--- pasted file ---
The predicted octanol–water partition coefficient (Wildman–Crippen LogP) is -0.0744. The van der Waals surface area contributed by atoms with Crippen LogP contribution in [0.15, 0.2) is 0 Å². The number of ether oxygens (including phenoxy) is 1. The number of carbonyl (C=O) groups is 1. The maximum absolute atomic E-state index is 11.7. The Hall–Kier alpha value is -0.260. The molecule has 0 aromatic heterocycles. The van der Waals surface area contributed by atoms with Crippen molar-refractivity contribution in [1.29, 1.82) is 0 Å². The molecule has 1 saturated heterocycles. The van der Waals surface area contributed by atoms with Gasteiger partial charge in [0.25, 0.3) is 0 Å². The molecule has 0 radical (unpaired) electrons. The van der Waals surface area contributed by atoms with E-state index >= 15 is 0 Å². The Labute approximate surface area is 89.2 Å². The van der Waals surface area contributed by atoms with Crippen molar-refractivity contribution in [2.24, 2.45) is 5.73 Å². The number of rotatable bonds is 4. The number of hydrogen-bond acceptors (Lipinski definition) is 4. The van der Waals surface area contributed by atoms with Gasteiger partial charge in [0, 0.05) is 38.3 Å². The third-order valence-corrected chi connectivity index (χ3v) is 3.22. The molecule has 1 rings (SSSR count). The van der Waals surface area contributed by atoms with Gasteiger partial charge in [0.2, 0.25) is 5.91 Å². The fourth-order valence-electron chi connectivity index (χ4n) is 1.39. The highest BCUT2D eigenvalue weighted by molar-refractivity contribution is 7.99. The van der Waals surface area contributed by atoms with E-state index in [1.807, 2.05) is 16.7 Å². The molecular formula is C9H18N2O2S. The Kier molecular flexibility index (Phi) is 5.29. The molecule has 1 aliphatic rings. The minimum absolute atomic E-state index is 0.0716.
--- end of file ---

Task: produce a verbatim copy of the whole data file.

The predicted octanol–water partition coefficient (Wildman–Crippen LogP) is -0.0744. The van der Waals surface area contributed by atoms with Crippen LogP contribution in [0.15, 0.2) is 0 Å². The number of ether oxygens (including phenoxy) is 1. The number of carbonyl (C=O) groups is 1. The maximum absolute atomic E-state index is 11.7. The Hall–Kier alpha value is -0.260. The molecule has 0 aromatic heterocycles. The van der Waals surface area contributed by atoms with Crippen molar-refractivity contribution in [1.29, 1.82) is 0 Å². The molecule has 1 saturated heterocycles. The van der Waals surface area contributed by atoms with Gasteiger partial charge in [0.25, 0.3) is 0 Å². The molecule has 0 radical (unpaired) electrons. The van der Waals surface area contributed by atoms with E-state index >= 15 is 0 Å². The Labute approximate surface area is 89.2 Å². The van der Waals surface area contributed by atoms with Crippen molar-refractivity contribution in [2.24, 2.45) is 5.73 Å². The number of rotatable bonds is 4. The number of hydrogen-bond acceptors (Lipinski definition) is 4. The van der Waals surface area contributed by atoms with Gasteiger partial charge in [0, 0.05) is 38.3 Å². The third-order valence-corrected chi connectivity index (χ3v) is 3.22. The molecule has 1 rings (SSSR count). The van der Waals surface area contributed by atoms with Gasteiger partial charge in [0.2, 0.25) is 5.91 Å². The fourth-order valence-electron chi connectivity index (χ4n) is 1.39. The highest BCUT2D eigenvalue weighted by molar-refractivity contribution is 7.99. The van der Waals surface area contributed by atoms with E-state index in [1.807, 2.05) is 16.7 Å². The molecular formula is C9H18N2O2S. The Kier molecular flexibility index (Phi) is 5.29. The molecule has 1 aliphatic rings. The minimum absolute atomic E-state index is 0.0716.